Phone

Samsung Exynos 990 vs the Qualcomm Snapdragon 865

Qualcomm unveiled its 2020 flagship chipset solution earlier this week under the name of Snapdragon 865. The SoC is bound to be used by the Galaxy S11 series, at least in those markets (like the USA and China) in which the flagship won’t rely on the Exynos 990 chipset instead.

In other words, while the Galaxy S11 itself isn’t official, we now have a pretty accurate picture of the main components powering the future flagship lineup. So how do these two chipsets compare? What do they bring new to the table? Let’s find out.

Exynos 990 vs Snapdragon 865

Unlike last year when the Exynos 9820 and Snapdragon 855 were manufactured using different processes, this time around, both the Exynos 990 and Snapdragon 865 share that core characteristic as they were both created using Samsung’s 7nm EUV process.

However, it seems like some parts of history do repeat themselves, and Qualcomm’s solution employs more recent ARM cores once again. Both chipsets have four ARM Cortex-A55 cores, but where the Snapdragon 865 complements the package with four additional cores based on the ARM Cortex-A77 architecture, the Exynos 990 features two Exynos M5 custom cores and two older ARM Cortex-A76 cores.

8K video recording made possible by Qualcomm

Fortunately, both the Exynos 990 and Snapdragon 865 chipsets support 8K video recording this time around, and our own sources recently confirmed that the Galaxy S11 will indeed have 8K video recording capabilities. This didn’t happen with the Galaxy S10 series earlier this year despite the Exynos 9820 technically supporting 8K video recording. The Snapdragon 855 was lagging behind Samsung’s solution in this regard and its lack of 8K recording support also bottlenecked the Exynos-powered variants.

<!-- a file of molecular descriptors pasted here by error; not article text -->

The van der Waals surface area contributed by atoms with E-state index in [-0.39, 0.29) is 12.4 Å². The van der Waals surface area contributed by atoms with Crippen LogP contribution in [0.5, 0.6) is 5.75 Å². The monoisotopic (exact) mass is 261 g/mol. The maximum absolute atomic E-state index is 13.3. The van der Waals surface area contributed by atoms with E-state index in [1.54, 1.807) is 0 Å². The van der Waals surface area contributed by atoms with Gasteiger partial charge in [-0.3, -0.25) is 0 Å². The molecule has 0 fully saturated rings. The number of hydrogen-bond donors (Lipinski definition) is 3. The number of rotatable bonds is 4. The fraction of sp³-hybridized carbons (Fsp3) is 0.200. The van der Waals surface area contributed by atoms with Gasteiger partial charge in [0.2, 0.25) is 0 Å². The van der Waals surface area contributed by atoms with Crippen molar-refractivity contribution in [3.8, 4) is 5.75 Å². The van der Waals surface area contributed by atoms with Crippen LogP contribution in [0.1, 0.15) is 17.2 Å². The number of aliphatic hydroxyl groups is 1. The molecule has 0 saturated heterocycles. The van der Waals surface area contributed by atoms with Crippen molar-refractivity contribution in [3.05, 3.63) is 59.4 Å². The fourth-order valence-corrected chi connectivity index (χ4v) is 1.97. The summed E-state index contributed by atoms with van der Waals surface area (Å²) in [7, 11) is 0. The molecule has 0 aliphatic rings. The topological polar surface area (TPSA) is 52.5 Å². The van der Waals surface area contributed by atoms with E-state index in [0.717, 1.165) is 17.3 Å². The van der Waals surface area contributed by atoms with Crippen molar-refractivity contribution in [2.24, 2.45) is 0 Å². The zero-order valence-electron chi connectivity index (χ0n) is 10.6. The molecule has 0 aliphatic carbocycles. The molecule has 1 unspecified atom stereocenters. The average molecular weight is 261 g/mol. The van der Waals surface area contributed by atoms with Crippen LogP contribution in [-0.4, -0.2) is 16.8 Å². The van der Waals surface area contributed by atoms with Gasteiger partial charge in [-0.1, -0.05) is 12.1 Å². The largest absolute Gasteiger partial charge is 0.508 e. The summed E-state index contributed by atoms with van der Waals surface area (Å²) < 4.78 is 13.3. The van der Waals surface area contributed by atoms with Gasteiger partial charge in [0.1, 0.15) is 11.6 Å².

That’s not to say a lot of people minded. Our poll last year showed that the majority of users would rather have more battery life than 8K video recording, and the Snapdragon 855 did beat the Exynos 9820 in efficiency. But the Galaxy S11 series might be able to deliver on both fronts. We’ll have to wait and see.

The same goes for performance as well. Synthetic benchmark results will only tell part of the story and there’s still plenty of time left for fine-tuning and optimization.

Don’t expect these chipsets to push their absolute limits in all of the areas

It’s evident that the Snapdragon 865 has the upper hand in several areas, at least on paper, but it’s important to keep in mind that neither one of these chipsets will be pushed to their absolute limits across the board. Take camera compatibility, for instance. Qualcomm’s solution is compatible with single shooters boasting resolutions of up to 200MP while the Exynos 990 is ‘limited’ to 108MP.

The question is whether the Galaxy S11 series would push the camera limit beyond 108MP even if the Exynos 990 would allow it. That’s unlikely, and possibly ill-advised unless another frantic race for more megapixels is your idea of getting better smartphone cameras. Generally, that’s not how we obtain better low-light photography and higher overall image quality.